Spring cleaning is a tradition that allows us to freshen up our homes and get a head start on the hectic seasons of spring and summer. Bathrooms need to be cleaned often. And unlike other rooms in your home, they cannot be just “picked up” and still be considered clean. These cleaning tips will get your bathroom back in shape and ready for whatever lies ahead.
Grab all the necessary supplies.
Pick up all of the dirty clothing and put it inside a hamper.
Pickup all the items belonging in another room. Put them in a basket, box, or bag.
Toss all of the trash into the trash can.
Empty and wash out the trash can. Lining the trash will save time when it needs to be emptied, and help keep it cleaner longer. You can buy small commercial trash sacks, or use leftover grocery sacks and help recycle.
Return items that belong in the bathroom to their proper places.
Wash the inside and outside of the medicine cabinets, linen cabinets, etc. Now is a great time to take inventory of your linens and medicines. Throw out old outdated cosmetics and medications and put them on a list to be purchased for replacement.
Toss any liquid makeup over three months old and any powdered makeup over a year old. Toss medicine into the trash. Do not flush it or dump it into your sink.
Wash your makeup brushes and hair brushes.
Replace your old toothbrushes.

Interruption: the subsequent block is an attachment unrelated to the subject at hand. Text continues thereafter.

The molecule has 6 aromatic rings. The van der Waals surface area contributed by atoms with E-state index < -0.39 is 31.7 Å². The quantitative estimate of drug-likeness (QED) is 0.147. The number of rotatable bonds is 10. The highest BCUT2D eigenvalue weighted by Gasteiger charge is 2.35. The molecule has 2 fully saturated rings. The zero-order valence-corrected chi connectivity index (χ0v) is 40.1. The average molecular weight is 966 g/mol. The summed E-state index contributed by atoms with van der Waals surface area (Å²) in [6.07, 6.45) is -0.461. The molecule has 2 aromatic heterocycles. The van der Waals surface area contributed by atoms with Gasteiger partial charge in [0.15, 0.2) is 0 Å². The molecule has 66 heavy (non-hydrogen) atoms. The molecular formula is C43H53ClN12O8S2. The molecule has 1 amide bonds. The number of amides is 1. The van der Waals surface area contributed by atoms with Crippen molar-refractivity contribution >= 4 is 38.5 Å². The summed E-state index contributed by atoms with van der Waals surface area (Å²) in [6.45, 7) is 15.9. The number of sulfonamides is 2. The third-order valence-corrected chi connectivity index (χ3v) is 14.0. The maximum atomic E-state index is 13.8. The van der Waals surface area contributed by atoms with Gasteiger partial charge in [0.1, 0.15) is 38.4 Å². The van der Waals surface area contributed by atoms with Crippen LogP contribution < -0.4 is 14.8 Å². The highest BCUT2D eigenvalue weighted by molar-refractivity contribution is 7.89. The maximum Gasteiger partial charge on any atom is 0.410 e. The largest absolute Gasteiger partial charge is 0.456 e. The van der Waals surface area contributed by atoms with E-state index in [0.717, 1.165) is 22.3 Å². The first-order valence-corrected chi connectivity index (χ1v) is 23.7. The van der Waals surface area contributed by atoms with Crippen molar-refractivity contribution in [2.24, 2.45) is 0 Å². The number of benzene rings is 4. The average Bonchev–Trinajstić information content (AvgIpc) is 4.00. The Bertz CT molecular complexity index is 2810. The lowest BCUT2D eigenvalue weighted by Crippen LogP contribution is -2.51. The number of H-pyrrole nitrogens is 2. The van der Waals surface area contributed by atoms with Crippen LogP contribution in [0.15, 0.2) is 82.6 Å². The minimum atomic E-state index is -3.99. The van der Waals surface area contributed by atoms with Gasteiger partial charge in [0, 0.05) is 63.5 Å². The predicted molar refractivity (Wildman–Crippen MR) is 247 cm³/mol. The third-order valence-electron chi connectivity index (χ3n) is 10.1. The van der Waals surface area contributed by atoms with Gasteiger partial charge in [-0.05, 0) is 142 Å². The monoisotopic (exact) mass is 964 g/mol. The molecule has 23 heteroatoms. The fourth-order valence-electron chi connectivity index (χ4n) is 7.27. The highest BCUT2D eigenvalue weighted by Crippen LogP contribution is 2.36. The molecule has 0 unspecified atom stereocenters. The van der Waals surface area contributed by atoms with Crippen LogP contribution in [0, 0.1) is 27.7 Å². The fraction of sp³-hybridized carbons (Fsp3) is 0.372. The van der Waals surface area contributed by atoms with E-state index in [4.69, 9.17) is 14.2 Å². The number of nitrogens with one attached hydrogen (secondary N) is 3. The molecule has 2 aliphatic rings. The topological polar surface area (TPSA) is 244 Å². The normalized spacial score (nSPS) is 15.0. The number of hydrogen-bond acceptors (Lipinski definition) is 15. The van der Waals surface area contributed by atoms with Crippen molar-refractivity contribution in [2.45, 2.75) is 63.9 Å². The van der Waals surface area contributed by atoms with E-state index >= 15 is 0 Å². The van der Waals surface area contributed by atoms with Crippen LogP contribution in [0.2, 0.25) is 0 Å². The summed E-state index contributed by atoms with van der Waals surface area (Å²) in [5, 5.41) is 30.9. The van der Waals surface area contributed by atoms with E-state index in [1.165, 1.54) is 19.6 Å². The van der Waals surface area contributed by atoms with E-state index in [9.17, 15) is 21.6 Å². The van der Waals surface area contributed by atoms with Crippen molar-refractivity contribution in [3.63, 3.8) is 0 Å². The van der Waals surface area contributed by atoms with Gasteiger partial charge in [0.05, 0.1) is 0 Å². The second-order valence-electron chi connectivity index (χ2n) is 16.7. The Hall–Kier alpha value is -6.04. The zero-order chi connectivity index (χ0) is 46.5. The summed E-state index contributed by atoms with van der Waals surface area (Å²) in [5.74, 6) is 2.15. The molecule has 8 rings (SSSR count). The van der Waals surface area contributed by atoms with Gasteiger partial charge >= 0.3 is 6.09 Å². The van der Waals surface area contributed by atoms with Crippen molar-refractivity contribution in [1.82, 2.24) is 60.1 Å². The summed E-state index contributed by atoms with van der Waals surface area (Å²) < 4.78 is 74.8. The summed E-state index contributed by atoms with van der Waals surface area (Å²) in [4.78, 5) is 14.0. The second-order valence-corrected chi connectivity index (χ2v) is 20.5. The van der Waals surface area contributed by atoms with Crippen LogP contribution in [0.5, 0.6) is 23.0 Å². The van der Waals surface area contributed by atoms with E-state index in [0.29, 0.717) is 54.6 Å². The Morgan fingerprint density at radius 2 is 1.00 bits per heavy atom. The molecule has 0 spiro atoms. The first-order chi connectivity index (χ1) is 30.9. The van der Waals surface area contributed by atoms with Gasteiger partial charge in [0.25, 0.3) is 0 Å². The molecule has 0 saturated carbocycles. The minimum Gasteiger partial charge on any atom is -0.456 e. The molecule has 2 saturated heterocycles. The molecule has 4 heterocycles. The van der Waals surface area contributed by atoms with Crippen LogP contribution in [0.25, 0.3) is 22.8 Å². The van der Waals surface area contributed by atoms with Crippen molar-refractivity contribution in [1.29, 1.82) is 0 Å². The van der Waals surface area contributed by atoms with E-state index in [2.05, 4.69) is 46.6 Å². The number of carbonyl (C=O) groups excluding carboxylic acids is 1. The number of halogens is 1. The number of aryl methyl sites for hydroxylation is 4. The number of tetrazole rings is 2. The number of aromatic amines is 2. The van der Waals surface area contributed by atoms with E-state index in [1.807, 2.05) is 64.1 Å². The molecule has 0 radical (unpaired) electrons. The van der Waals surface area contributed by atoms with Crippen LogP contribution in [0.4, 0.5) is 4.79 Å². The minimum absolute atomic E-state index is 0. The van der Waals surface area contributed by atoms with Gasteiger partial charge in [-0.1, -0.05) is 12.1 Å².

Wash bathrobes and slippers.
Organize your emergency supplies. Make sure you’re stocked with first aid necessities in the bathroom, and safety pins, stain remover and the like in your laundry room.
Clean and declutter your bathroom shelves and drawers. You need to take everything out to do this. Then declutter, clean and put everything back.
Scrub the sink, shower and tub. Don't forget fixtures.
Launder or clean your shower curtain and replace the shower curtain liner as needed.
Clean shower doors. Dissolve soap scum buildup with cleaner. Do not use lemons and vinegar or other acidic cleansers on tile grout. The cleansers will eat away the grout.
The faucet needs to be cleaned more often than the rest of the sink. It's a good idea to check the manufacturer's instructions for your faucet's finish. While the most common type of faucet is chrome, there are other types that may need special care instructions. The most basic way to clean your faucet is to use plain water or mild dish soap and water. Drying the faucet with a dry cleaning cloth after cleaning will help prevent spotting on the faucet finish.
If water or dish soap weren't enough to remove the gunk from your faucet, the next step is white vinegar. A mix of half vinegar and half water applied with a cleaning cloth can remove water spots and fingerprints. If you aren't sure of your faucet's finish or want to be extra careful, it's a good idea to test the vinegar/water in a hidden area to make sure the finish isn't damaged.
Clean around the edges. An old toothbrush can be a great tool to clean around the edges where the sink and the faucet meet.
Clean the drain portion. The drain part of a faucet is often the part that needs the most cleaning. Try using a nonabrasive cleaner to clean this portion of the faucet.